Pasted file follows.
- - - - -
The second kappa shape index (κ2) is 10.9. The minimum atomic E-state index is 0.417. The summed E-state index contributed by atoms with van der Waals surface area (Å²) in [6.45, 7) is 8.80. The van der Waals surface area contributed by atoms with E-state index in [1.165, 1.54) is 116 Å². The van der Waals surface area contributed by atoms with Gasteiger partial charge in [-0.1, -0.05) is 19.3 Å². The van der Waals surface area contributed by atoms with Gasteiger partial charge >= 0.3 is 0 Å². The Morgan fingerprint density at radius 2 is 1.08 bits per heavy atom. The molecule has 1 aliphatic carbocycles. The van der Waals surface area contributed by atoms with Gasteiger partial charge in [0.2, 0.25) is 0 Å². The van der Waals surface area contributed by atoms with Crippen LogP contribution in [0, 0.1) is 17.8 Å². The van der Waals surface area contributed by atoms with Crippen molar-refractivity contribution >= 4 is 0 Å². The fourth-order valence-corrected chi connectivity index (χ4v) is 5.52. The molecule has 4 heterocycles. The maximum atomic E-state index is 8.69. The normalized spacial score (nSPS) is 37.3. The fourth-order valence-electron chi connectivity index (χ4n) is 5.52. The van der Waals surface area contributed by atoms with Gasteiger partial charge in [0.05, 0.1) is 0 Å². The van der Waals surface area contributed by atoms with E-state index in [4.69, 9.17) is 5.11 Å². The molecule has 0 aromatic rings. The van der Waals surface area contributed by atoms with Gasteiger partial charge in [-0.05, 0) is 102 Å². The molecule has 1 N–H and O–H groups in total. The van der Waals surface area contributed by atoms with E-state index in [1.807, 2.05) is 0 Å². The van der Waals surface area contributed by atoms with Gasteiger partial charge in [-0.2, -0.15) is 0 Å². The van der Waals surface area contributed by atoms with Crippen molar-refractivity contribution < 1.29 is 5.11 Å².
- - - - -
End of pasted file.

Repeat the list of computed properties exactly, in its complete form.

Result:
The second kappa shape index (κ2) is 10.9. The minimum atomic E-state index is 0.417. The summed E-state index contributed by atoms with van der Waals surface area (Å²) in [6.45, 7) is 8.80. The van der Waals surface area contributed by atoms with E-state index in [1.165, 1.54) is 116 Å². The van der Waals surface area contributed by atoms with Gasteiger partial charge in [-0.1, -0.05) is 19.3 Å². The van der Waals surface area contributed by atoms with Gasteiger partial charge >= 0.3 is 0 Å². The Morgan fingerprint density at radius 2 is 1.08 bits per heavy atom. The molecule has 1 aliphatic carbocycles. The van der Waals surface area contributed by atoms with Gasteiger partial charge in [0.2, 0.25) is 0 Å². The van der Waals surface area contributed by atoms with Crippen LogP contribution in [0, 0.1) is 17.8 Å². The van der Waals surface area contributed by atoms with Crippen molar-refractivity contribution >= 4 is 0 Å². The fourth-order valence-corrected chi connectivity index (χ4v) is 5.52. The molecule has 4 heterocycles. The maximum atomic E-state index is 8.69. The normalized spacial score (nSPS) is 37.3. The fourth-order valence-electron chi connectivity index (χ4n) is 5.52. The van der Waals surface area contributed by atoms with Gasteiger partial charge in [0.05, 0.1) is 0 Å². The van der Waals surface area contributed by atoms with E-state index in [4.69, 9.17) is 5.11 Å². The molecule has 0 aromatic rings. The van der Waals surface area contributed by atoms with Gasteiger partial charge in [-0.05, 0) is 102 Å². The molecule has 1 N–H and O–H groups in total. The van der Waals surface area contributed by atoms with E-state index in [1.807, 2.05) is 0 Å². The van der Waals surface area contributed by atoms with Gasteiger partial charge in [-0.2, -0.15) is 0 Å². The van der Waals surface area contributed by atoms with Crippen molar-refractivity contribution < 1.29 is 5.11 Å².